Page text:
In the interview with the BBC, Cook also commented on the future of augmented reality, saying: “in the future, people will wonder how we lived without AR.” He added: “we’re investing a ton in that space.” Earlier this year, Apple analyst Ming-Chi Kuo said Apple could announced its long-rumored mixed-reality headset as soon as January 2023.

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The Latest iPadOS 16 Beta Brings Stage Manager To Older iPad Pro Models

Apple is bringing Stage Manager, a new multitasking system exclusive to iPads with the M1 chip, to a number of older devices. Engadget reports: Probably the biggest change Apple announced with iPadOS 16 earlier this year is Stage Manager, a totally new multitasking system that adds overlapping, resizable windows to the iPad. That feature also works on an external display, the first time that iPads could do anything besides mirror their screen on a monitor. Unfortunately, the feature was limited to iPads with the M1 chip — that includes the 11- and 12.9-inch iPad Pro released in May of 2021 as well as the M1-powered iPad Air which Apple released earlier this year. All other older iPads were left out.

That changes with the latest iPadOS 16 developer beta, which was just released. Now, Apple is making Stage Manager work with a number of older devices: it’ll work on the 11-inch iPad Pro (first generation and later) and the 12.9-inch iPad Pro (third generation and later). Specifically, it’ll be available on the 2018 and 2020 models that use the A12X and A12Z chips rather than just the M1. However, there is one notable missing feature for the older iPad Pro models — Stage Manager will only work on the iPad’s build-in display. You won’t be able to extend your display to an external monitor. Apple also says that developer beta 5 of iPadOS 16. is removing external display support for Stage Manager on M1 iPads, something that has been present since the first iPadOS 16 beta was released a few months ago. It’ll be re-introduced in a software update coming later this year.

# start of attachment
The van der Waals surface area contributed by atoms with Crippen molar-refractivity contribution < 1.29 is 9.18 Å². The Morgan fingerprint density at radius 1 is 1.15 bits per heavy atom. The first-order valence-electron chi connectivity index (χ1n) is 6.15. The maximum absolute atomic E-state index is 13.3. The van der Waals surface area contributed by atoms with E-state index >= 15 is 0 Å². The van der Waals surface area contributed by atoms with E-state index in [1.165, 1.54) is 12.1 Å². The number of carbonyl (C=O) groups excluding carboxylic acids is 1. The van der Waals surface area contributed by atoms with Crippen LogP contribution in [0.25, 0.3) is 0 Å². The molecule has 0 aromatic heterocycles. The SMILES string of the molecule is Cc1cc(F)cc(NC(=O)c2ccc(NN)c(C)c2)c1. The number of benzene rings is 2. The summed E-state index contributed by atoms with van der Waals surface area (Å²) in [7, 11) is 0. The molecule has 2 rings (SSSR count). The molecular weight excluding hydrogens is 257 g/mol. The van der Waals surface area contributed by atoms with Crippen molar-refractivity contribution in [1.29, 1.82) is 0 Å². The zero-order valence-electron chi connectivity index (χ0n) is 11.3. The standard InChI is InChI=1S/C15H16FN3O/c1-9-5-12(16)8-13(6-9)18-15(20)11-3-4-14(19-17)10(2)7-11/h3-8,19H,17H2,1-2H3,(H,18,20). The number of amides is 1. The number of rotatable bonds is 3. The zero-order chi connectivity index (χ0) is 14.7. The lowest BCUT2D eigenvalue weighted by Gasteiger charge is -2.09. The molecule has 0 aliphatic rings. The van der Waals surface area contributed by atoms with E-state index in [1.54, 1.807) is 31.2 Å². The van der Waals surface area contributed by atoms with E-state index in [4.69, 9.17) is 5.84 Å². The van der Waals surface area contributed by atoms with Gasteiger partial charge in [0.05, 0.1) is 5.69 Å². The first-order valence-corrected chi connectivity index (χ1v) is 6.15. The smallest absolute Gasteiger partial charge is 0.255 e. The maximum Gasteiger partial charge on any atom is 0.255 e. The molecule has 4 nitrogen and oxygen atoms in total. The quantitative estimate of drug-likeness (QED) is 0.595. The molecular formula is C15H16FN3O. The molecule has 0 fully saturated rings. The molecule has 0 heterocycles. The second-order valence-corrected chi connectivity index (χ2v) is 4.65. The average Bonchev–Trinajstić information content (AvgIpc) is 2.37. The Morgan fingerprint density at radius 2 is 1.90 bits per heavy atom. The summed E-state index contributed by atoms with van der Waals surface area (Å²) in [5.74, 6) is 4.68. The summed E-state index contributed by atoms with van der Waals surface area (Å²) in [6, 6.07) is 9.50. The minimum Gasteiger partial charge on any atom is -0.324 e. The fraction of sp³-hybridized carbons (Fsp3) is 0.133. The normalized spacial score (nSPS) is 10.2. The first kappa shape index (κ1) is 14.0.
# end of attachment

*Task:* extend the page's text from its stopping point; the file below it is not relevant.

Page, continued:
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A 20 Year Old Chipset Workaround Has Been Hurting Modern AMD Linux Systems

AMD engineer K Prateek Nayak recently uncovered that a 20 year old chipset workaround in the Linux kernel still being applied to modern AMD systems is responsible in some cases for hurting performance on modern Zen hardware. Fortunately, a fix is on the way for limiting that workaround to old systems and in turn helping with performance for modern systems. Phoronix reports: Last week was a patch posted for the ACPI processor idle code to avoid an old chipset workaround on modern AMD Zen systems. Since ACPI support was added to the Linux kernel in 2002, there has been a “dummy wait op” to deal with some chipsets where STPCLK# doesn’t get asserted in time. The dummy I/O read delays further instruction processing until the CPU is fully stopped. This was a problem with at least some AMD Athlon era systems with a VIA chipset… But not a problem with newer chipsets of roughly the past two decades.

With this workaround still being applied to even modern AMD systems, K Prateek Nayak discovered: “Sampling certain workloads with IBS on AMD Zen3 system shows that a significant amount of time is spent in the dummy op, which incorrectly gets accounted as C-State residency. A large C-State residency value can prime the cpuidle governor to recommend a deeper C-State during the subsequent idle instances, starting a vicious cycle, leading to performance degradation on workloads that rapidly switch between busy and idle phases. One such workload is tbench where a massive performance degradation can be observed during certain runs.”

At least for Tbench, this long-time, unconditional workaround in the Linux kernel has been hurting AMD Ryzen / Threadripper / EPYC performance in select workloads. This workaround hasn’t affected modern Intel systems since those newer Intel platforms use the alternative MWAIT-based intel_idle driver code path instead. The AMD patch evolved into this patch by Intel Linux engineer Dave Hansen. That patch to limit the “dummy wait” workaround to old systems is already queued into TIP’s x86/urgent branch. With it going the route of “x86/urgent” and for fixing a overzealous workaround that isn’t needed on modern hardware, it’s likely this patch will be submitted this week still for the Linux 6.0 kernel rather than needing to wait until the next (v6.1) merge window.